Children who play any way they like are going to grow up not appreciating others, respecting others or generally able to get along, right? No, of course not! Regular readers of this blog know the way I tend to think by now! To those who aren’t regular readers (as well as you regular lot) I ask: how do you feel about that opening statement?
I’ve been wrestling with ideas on ‘playing children’ and ‘playing adults’; or rather, on trying to marry up this primary instinct I have that children can pretty much do no wrong in their play (there’s a caveat to that, which I’ll come on to) with how adults who also play can, conversely, do plenty of wrong to others. Surely play is play no matter if it’s a child engaged in it or an adult? Many adults won’t call their play by this name (because they don’t realise that it is, or because our society tends to frown on such ‘frivolity’ in adulthood); some adults do call their play by this name. No matter what we call it, play does affect others. I don’t see how it can be any other way.
When we advocate for play and we fight the good fight for children expressing themselves in that play, we don’t accept that causing harm to others is legitimate. I was reminded recently (not that I’d forgotten, but it was timely correspondence) of the atrocities inflicted on a certain young child a number of years ago by two boys whose identities subsequently had to be changed. That these children could ‘play in their own way’ by doing what they did was surely not accepted by anyone anywhere. So this is an extreme case, but coming back down the spectrum to children’s general and often ‘do as they like’ play, I’ve lost count of the times other adults have expressed concern about this to me.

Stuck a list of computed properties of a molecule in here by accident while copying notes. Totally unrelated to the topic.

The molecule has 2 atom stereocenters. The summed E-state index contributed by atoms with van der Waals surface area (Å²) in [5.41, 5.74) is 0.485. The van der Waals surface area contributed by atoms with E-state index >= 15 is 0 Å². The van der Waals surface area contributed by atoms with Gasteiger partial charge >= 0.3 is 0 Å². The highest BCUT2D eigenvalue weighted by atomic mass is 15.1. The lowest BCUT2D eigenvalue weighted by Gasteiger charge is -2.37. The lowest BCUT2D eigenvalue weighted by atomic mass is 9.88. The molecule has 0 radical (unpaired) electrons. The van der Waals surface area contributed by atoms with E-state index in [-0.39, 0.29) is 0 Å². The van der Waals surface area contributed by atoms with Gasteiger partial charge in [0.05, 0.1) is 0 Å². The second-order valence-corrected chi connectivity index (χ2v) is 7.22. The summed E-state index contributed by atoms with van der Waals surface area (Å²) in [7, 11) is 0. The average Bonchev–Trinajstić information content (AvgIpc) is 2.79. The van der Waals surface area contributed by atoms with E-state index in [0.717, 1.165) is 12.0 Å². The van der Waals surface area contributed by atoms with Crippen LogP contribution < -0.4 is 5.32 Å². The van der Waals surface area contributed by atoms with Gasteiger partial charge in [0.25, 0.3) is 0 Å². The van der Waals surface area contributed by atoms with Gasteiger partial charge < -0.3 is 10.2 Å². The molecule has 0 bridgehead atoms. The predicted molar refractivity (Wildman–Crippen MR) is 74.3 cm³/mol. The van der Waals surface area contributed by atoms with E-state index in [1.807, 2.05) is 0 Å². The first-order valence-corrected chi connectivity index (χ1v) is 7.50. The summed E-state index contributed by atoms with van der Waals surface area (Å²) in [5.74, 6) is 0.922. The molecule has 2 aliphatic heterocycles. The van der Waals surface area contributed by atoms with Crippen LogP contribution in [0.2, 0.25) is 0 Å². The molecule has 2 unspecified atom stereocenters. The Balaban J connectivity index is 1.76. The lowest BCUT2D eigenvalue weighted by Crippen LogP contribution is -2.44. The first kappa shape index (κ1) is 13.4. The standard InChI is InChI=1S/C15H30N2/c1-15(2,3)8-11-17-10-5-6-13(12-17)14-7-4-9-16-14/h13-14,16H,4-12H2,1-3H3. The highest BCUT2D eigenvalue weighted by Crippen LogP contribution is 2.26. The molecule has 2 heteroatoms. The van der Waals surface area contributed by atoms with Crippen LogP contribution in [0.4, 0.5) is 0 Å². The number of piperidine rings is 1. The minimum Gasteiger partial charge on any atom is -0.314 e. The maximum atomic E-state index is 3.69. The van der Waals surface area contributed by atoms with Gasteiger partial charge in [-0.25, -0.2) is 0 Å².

They seem to equate examples of children in ‘this play is all about what I want’ mode as some degenerate selfish catastrophe that must be averted at all costs. What will happen, they say, is these children will grow into the very epitome of all that is bad in society, i.e. realistically, that they won’t slot neatly into the world that makes the adult expressing these views comfortable. There’s an inherent irony in that adult selfishness. After all, do they (those adults) always hold doors open for strangers, say their please- and thank yous at every opportunity, politely respect their elders at all times, or refrain from even the mildest of occasional swearing? Is there such a person as the whitest of the white? What a boring world that would be if we were all like this.
That said, this brings me back round to the idea that (adults’) play affects others. The mischievous or malicious intentions of one person will inevitably impact on another. I suspect that, contrary to my opening statement, children who don’t play any way they like are going to grow up not appreciating others, respecting others or generally able to get along. This isn’t such new thinking because others have been writing about the possible detrimental effects of an impoverished playhood for a while now. However, it’s something I come to this week in trying to untangle thoughts on personal interactions between myself and various generations.